This is a really weird phenomenon because there is an overwhelming amount of material evidence suggesting that Darwin was only partially correct and that NIST is flat-out lying. But these atheist, neoDarwinian debunkers claim that they don’t have to try to reproduce, say, Jones and Harrit’s findings, in order to prove them false, because they read that someone in a peer-reviewed journal said they don’t have to. I commented recently on the “Why Evolution is True” web blog, urging these would-be colleagues to respect the scientific method and to end these appeals to authority.  It is very important that scientists actually try to reproduce the experiments of those that they are contesting. It’s too easy to paraphrase the findings or summarize them incorrectly and debunkers end up knocking down a strawman instead of the actual hypothesis. In the dark ages people made appeals to the authority of the church instead of doing experiments.  We have entered another dark age. Here’s how a debunker replied to my comment

If a scientist has something to say, he/she publishs it in a peer reviewed technical journal. Prof. Jones did not publish his results in a peer reviewed technical journal. Therefore, he had nothing to say. Period, end of story.

Jones actually did publish in a peer-reviewed journal, but debunkers just dismiss its credibility.  If it’s true that science isn’t science unless it’s published in an “acceptable” peer-reviewed journal (peer-review is a custom that is only decades old) then the potential for corruption is great. Journals tend to be funded mainly by big corporations and/or government. But even if you don’t believe that such funding conspiracies are possible, there is a more insidious danger with the problem with reliance on authority over evidence. It encourages conformity. I’m less a conspiracy theorist than I am a conformity theorist.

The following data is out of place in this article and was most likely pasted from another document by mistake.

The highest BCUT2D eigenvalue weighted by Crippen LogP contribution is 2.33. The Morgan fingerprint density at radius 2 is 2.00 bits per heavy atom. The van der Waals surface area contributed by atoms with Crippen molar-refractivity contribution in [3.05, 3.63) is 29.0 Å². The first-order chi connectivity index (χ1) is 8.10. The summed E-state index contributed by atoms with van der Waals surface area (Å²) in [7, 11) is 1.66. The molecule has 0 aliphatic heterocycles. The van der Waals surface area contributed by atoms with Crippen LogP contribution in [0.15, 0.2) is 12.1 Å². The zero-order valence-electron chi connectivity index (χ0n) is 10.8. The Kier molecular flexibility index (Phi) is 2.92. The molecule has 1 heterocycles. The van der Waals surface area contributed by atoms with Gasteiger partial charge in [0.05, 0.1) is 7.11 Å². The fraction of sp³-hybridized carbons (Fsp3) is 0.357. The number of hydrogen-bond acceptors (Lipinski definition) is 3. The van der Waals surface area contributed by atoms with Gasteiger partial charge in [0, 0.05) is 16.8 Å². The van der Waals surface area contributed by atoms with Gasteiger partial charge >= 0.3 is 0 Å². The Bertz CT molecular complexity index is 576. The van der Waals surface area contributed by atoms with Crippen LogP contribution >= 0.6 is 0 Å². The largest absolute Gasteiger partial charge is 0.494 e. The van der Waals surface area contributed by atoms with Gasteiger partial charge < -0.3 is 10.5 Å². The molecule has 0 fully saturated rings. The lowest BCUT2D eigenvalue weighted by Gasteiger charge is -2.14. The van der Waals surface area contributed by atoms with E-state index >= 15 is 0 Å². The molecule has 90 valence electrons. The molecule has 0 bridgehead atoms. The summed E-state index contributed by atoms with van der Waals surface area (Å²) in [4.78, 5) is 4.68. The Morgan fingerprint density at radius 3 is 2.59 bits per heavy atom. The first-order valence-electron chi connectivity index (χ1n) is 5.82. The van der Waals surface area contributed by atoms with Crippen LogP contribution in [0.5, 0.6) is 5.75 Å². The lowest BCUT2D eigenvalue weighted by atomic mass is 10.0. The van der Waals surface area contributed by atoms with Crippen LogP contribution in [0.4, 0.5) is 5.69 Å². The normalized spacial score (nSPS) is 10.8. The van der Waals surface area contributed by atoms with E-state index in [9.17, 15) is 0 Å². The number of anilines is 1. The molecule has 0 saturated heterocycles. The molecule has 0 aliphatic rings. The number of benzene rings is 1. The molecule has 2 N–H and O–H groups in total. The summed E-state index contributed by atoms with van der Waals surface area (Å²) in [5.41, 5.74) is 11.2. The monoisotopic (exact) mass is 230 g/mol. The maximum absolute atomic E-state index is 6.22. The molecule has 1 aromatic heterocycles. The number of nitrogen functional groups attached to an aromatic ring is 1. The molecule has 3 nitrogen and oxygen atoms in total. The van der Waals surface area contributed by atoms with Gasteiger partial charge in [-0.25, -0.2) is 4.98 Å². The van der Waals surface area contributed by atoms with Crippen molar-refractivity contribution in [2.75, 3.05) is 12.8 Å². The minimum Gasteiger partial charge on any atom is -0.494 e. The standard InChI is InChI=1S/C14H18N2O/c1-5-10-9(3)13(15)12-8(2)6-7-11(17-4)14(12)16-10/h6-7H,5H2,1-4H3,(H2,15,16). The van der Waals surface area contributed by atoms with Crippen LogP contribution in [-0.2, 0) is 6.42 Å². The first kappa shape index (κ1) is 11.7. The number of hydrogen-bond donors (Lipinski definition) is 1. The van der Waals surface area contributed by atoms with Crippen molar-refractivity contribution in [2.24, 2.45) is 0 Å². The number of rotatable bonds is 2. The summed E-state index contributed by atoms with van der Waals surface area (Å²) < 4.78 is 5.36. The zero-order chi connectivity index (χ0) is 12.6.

So it is with some regret that I announce my official dissociation with atheists groups.  I never was much of a “joiner” anyway.

p.s. I will note that I feel differently about making school  kids say the Pledge of Allegiance with the phrase “under God” in it.  I don’t even like pledging allegiance to this country these days, with or without the god phrase, since this country is so corrupt.  I’d rather my child were taught to respectfully question authority rather than pledge blind allegiance to it.

p.p.s. These “political” posts are exercises to prepare me to write my next novel Locus Amœnus.

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7 thoughts on “Atheists sue over WTC cross

    1. Romulo